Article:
A replica of Esther Hobart Morris and Chief Washakie is in the National Statuary Hall in the U.S. Capitol.

So, as we celebrate independence as a nation of all who dream to be free, let’s be mindful of the myriads from all nations and walks of life who contributed to this worthy cause, often having their own lives taken in pursuit of their dreams and freedoms. Let’s take these differences and unify them for life, liberty and pursuit of happiness. 

Blessings along the Way!

Ron

Continue the Dream

Statue of Abraham Lincoln at the Lincoln Memorial in Washington, D.C.

History is full of simple to resplendent dreams for those who dare.  I’m confident each of us has dreams and aspirations of life, liberty and pursuit of happiness. 

Many dreams die in the night, not able to be nurtured toward fruition.  Life is like that.

Some dreams culminate in our personal lives while some benefit humankind. 

Where many dreams have died, there are those who awoke amidst the turmoil and strife, arousing the dream of tomorrow in each beautiful life.

Lincoln Memorial in Washington, D.C.

The Lincoln Memorial reminded be of one who stepped beyond defeat and the weight that suppressed, to rebuild a nation under God that recognizes the rights of each – recognizing that each person is created in the image of God with equal rights under His law. 

Abraham Lincoln saw equality in each human being and kept the dream toward a new beginning for those who struggled for life itself. 

Lincoln Memorial, Washington, D.C.

Robert Musso Moton shared these words at the dedication of the Lincoln Memorial “With malice toward none, with charity for all we dedicate ourselves and our posterity, with you and yours, to finish the work which he so nobly began, to make America an example for all the world of equal justice and equal opportunity for all.” Robert Russo Moton, Address at the Lincoln Memorial dedication, May 30, 1922

A National Stage for Civil Rights

The Lincoln Memorial was built in 1922 to heal national divisions caused by the Civil War.  Yet for many, Lincoln’s promise of freedom remained incomplete.  Over the next half century, the looming figure of Abraham Lincoln witnessed a number of events and demonstrations that reinforced the memorial’s importance as a symbolic space for civil rights movements.  http://americanhistory.si.edu/changing-america-emancipation-proclamation-1863-and-march-washington-1963/1963/lincoln-memorial

Another leader of freedom Martin Luther King Jr, arose with a dream for all to be free in a nation that was founded on freedom for all.  This dream permeates the world where even today there are those in every nation who cannot yet enjoy the pleasures of a free life.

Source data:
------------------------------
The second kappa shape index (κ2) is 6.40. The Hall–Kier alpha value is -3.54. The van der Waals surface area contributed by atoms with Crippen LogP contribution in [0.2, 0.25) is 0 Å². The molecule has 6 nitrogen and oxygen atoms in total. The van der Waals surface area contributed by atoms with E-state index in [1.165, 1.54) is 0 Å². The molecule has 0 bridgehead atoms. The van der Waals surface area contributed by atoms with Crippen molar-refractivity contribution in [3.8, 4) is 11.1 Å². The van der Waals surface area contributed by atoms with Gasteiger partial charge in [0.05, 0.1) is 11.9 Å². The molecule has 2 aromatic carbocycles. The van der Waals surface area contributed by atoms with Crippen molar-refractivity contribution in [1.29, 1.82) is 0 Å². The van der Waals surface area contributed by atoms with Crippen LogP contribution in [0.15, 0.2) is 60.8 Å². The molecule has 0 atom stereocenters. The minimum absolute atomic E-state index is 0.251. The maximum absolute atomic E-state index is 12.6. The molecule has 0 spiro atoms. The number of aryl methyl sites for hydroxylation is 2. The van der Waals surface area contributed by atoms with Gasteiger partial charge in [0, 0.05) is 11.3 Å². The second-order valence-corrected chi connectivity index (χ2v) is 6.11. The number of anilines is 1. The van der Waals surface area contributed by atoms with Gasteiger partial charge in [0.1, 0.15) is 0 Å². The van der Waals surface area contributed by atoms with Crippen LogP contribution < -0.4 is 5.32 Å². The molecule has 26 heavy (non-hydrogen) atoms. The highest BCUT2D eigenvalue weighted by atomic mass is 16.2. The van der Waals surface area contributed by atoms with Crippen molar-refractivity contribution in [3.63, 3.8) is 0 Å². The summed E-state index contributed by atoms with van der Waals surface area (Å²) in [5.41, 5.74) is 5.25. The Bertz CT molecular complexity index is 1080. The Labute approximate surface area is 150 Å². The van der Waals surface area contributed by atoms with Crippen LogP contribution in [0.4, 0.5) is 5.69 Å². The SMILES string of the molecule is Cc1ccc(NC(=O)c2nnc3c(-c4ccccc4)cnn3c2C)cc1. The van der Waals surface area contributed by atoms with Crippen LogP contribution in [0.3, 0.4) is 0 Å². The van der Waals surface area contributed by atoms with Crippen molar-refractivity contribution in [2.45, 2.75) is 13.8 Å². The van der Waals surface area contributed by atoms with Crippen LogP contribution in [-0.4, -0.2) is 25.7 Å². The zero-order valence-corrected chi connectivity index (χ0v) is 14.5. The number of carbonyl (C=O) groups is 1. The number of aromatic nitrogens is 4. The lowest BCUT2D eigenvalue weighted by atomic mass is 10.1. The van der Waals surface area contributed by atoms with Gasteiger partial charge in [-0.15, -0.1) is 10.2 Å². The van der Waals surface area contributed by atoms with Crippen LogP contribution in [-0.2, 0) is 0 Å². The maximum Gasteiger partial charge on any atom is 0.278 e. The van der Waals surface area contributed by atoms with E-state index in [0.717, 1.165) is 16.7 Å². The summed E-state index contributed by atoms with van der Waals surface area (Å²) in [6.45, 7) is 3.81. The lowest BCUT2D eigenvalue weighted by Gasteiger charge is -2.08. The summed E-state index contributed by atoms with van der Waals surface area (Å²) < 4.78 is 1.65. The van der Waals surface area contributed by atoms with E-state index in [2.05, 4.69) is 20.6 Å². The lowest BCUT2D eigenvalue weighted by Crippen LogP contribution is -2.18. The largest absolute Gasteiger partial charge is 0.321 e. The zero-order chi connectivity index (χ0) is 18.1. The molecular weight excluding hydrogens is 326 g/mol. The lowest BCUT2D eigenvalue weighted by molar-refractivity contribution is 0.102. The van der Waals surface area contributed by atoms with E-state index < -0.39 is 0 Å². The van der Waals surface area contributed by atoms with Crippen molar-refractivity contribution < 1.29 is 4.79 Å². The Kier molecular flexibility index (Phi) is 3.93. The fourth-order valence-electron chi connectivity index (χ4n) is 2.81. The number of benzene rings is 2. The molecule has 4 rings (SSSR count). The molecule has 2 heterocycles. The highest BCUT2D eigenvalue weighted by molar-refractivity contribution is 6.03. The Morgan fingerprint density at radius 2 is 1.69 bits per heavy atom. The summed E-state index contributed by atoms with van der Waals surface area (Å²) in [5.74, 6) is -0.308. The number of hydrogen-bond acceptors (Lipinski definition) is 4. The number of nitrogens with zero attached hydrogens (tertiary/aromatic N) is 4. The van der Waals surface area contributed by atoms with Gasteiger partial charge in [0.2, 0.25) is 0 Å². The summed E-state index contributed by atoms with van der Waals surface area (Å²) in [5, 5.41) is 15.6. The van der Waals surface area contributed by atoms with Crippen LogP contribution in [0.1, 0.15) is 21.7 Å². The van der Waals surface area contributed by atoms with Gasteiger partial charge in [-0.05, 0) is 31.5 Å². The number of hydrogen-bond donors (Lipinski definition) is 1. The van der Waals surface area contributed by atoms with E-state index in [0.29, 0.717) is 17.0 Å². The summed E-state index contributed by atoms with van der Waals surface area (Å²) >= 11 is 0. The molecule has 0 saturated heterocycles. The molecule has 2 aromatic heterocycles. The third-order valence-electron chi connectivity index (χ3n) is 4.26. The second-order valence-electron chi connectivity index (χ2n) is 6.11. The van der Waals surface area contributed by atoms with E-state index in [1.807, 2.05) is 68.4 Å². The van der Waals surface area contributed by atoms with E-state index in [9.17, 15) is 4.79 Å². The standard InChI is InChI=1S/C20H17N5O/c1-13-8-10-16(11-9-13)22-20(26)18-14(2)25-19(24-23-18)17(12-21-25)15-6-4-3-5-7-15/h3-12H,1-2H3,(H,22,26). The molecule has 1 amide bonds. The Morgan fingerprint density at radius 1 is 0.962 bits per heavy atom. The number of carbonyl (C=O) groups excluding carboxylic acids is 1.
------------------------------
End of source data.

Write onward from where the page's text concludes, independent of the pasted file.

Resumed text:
Martin Luther King Jr, believed in the ideals of a nation were every child, teen and adult can enjoy God’s wonderful world without fear, intimidation or prejudice – being free to enjoy every aspect of life.

The Lincoln Memorial is a landmark where he shared his dream to the world – “I have a Dream” speaking on the steps of the Lincoln Memorial on August 28, 1963. 

Excerpts:

“I say to you today, my friends, though, even though we face the difficulties of today and tomorrow, I still have a dream. It is a dream deeply rooted in the American dream. I have a dream that one day this nation will rise up, live out the true meaning of its creed: ‘We hold these truths to be self-evident, that all men are created equal.'” (personal addition – women too)

“When we allow freedom to ring – when we let it ring from every city and every hamlet, from every state and every city, we will be able to speed up that day when all of God’s children, black men and white men, Jews and Gentiles, Protestants and Catholics, will be able to join hands and sing in the words of the old Negro spiritual, ‘Free at last, Free at last, Great God a-mighty, We are free at last.'”

See the similarities between Abraham Lincoln and Martin Luther King, Jr.?  They lived short lives but made a profound impact to the world.

Excerpt of Abraham Lincoln from the education center at the Lincoln Memorial, Washington, D.C.

“I leave you, hoping that the lamp of liberty will burn in your bosoms until there shall no longer be a doubt that all men are created free and equal.” Abraham Lincoln  (https://www.keepinspiring.me/abraham-lincoln-quotes) (personal note – women included)

Let’s continued the dream!

Blessings and love along the way,

Ron

Remembering the sacrifice

Memorial Day 2009 (50)
Taps are played by the Florida National Guard at the National Cemetery in St. Augustine to honor those who gave the ultimate sacrifice. (RonLin Photography)

Throughout the world, and history, there have been those who served honorably for the cause of freedom so our nations may have peace from conflict, enabling them to pursue and enjoy the rights bestowed upon each individual.  Let’s not let go of these sacrifices.

Although each nation does not have a perfect union I am thankful for the rights we hold dear today – and the sacrifice of those who helped make it possible to have a free society, allowing us to dream and follow those dreams freely.